The tricky business of reporting on the New Right
Navigating political journalism from the front lines of the culture war, with James Pogue.
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What do billionaire Peter Thiel, Hillbilly Elegy author J.D. Vance, and edge-lordy, art-kid podcasts like Red Scare and Wet Brain have in common? According to journalist James Pogue, the author of an expansive, 9,000-word article that ran in Vanity Fair last month, they’re all part of a loose-knit constellation of fringe public intellectuals, conservative politicians, and independent media personalities that make up something called the New Right.
It’s not exactly the next wave of Trumpism, even if it occasionally looks that way: On the back of an endorsement from the former president, and funding from Peter Thiel, J.D. Vance recently won the Republican primary in the race for the U.S. Senate in Ohio. But James’ reporting suggests that the movement is a lot more ideologically heterodox, and weirder, than that. Some of the players in the movement are Marxists or former Marxists; others, including thinkers that Vance himself is taking cues from, are sketching out visions of society that, to our ears, sound an awful lot like a socially conservative dictatorship.
If you watched the third season of Succession, you might recall the episode where the Roy family travels to a stodgy conservative political conference in Virginia to vet the year’s line-up of presumptive Republican presidential candidates, and Roman ends up taking a weird liking to a young politician with thinly veiled fascist sympathies. Well, James’ article, titled “Inside the New Right, Where Peter Thiel is placing his biggest bets,” is kind of like what would happen if a left-wing reporter infiltrated that event, fly-on-the-wall style, and that conference was happening in real life.
The action takes place over a weekend at NatCon, an annual conference that James describes as a “big-tent gathering for a whole range of people who want to push the American right in a more economically populist, culturally conservative, assertively nationalist direction.” And in a manner not dissimilar from a show like Succession, he simply presents what he observes there, and quotes from the people he encounters, without much in the way of commentary or editorializing.
The piece is a deeply chilling read. But the public response to it has been arguably just as thought-provoking: Readers and commentators on the left of the culture war, including the hosts of this podcast, heralded it as a frightening account of a fringe movement that could, sooner than we think, represent an actual threat to American democracy. People on the right, including James’ own sources and post-woke antagonists like Glenn Greenwald and Bari Weiss, praised it for being the rare work of journalism that engaged with its sources, and their thinking, in a nuanced way. (Jeff Bezos also praised James’s article in a quote tweet of Greenwald, which was just weird.)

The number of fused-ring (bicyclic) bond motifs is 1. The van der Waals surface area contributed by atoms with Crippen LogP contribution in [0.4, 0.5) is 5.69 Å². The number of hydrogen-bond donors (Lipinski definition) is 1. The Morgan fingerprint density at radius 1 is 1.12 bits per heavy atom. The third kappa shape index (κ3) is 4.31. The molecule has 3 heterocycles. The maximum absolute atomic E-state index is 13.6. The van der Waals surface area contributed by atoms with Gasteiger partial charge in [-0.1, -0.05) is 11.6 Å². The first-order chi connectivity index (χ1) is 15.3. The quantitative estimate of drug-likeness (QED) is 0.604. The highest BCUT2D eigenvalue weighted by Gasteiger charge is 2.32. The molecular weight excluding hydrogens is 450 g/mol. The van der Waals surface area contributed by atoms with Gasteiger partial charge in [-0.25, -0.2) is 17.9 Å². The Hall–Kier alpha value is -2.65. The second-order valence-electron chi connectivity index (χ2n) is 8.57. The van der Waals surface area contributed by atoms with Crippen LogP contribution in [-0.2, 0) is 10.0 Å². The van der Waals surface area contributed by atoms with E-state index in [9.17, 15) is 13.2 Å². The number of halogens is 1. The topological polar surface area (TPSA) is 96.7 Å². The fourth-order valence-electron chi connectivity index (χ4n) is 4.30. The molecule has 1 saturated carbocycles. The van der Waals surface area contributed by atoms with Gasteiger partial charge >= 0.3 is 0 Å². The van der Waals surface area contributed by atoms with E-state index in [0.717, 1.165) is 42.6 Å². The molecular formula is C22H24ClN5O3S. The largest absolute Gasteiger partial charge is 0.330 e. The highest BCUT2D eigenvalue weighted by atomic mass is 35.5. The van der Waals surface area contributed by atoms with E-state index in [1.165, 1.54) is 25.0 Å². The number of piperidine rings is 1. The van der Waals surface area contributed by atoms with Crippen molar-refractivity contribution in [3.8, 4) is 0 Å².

All in all, the piece’s existence raises important questions about the fraught business of reporting on the right in post-Trump America: What are the dangers, especially in this media climate, of giving any real estate at all to the opposition’s ideas? What are the dangers of not engaging with them, especially when half of America has already accepted many of them as fact? And perhaps most importantly, is the media’s approach to reporting on the right achieving the intended result?
There are no easy answers, but as the culture war drags on and political media begins to feel like a zero-sum game that entrenches the Right deeper into its point of view, the very fact that there aren’t easy answers feels important to examine. James joins us on today’s show to do just that, and to share his thoughts on why acquainting ourselves with the rhetorical moves these movements are making may ultimately be in the left’s best interests.
“I think that there's a huge danger for newsrooms, and indeed for our democracy, if you can't see the emotional and intellectual currents that are forming,” he says. “Because they're going to burst out and bulge in ways that will be wildly unexpected, and that our policymakers and leaders and politicians won't even be able to respond to because they don't know what's happening until it's already in their face.”
Speaking of how high-stakes these rug-pull moments can be, we also discuss the leaked Supreme Court opinion overturning Roe v. Wade and what it can tell us about the “apocalyptic death match” that American politics has become (James’ words); whether there’s a case to be made for long-form literary journalism in pushing the political conversation forward; and the role, if any, that downtown Manhattan scenesters have to play in all this.
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